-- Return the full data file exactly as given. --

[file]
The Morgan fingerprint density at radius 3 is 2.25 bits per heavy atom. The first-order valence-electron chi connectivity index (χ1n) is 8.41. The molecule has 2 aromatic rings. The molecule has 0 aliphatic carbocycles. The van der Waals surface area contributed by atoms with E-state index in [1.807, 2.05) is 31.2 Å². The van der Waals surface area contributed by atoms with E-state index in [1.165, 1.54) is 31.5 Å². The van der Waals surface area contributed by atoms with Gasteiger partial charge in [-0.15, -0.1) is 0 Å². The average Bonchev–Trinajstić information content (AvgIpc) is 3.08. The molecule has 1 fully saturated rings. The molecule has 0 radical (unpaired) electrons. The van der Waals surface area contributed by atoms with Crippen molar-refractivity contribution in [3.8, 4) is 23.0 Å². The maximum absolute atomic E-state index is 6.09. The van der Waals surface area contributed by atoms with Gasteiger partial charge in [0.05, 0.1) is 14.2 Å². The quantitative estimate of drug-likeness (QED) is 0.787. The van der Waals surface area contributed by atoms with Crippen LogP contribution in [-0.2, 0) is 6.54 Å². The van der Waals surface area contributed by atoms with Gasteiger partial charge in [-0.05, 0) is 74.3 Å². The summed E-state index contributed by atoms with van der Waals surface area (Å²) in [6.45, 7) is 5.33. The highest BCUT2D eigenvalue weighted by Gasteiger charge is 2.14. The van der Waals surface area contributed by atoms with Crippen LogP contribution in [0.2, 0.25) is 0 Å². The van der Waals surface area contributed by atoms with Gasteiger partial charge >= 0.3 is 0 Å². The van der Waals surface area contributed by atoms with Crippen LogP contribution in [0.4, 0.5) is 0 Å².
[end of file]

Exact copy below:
The Morgan fingerprint density at radius 3 is 2.25 bits per heavy atom. The first-order valence-electron chi connectivity index (χ1n) is 8.41. The molecule has 2 aromatic rings. The molecule has 0 aliphatic carbocycles. The van der Waals surface area contributed by atoms with E-state index in [1.807, 2.05) is 31.2 Å². The van der Waals surface area contributed by atoms with E-state index in [1.165, 1.54) is 31.5 Å². The van der Waals surface area contributed by atoms with Gasteiger partial charge in [-0.15, -0.1) is 0 Å². The average Bonchev–Trinajstić information content (AvgIpc) is 3.08. The molecule has 1 fully saturated rings. The molecule has 0 radical (unpaired) electrons. The van der Waals surface area contributed by atoms with Crippen molar-refractivity contribution in [3.8, 4) is 23.0 Å². The maximum absolute atomic E-state index is 6.09. The van der Waals surface area contributed by atoms with Gasteiger partial charge in [0.05, 0.1) is 14.2 Å². The quantitative estimate of drug-likeness (QED) is 0.787. The van der Waals surface area contributed by atoms with Crippen LogP contribution in [-0.2, 0) is 6.54 Å². The van der Waals surface area contributed by atoms with Gasteiger partial charge in [-0.05, 0) is 74.3 Å². The summed E-state index contributed by atoms with van der Waals surface area (Å²) in [6.45, 7) is 5.33. The highest BCUT2D eigenvalue weighted by Gasteiger charge is 2.14. The van der Waals surface area contributed by atoms with Crippen LogP contribution in [0.2, 0.25) is 0 Å². The van der Waals surface area contributed by atoms with Gasteiger partial charge >= 0.3 is 0 Å². The van der Waals surface area contributed by atoms with Crippen LogP contribution in [0.4, 0.5) is 0 Å².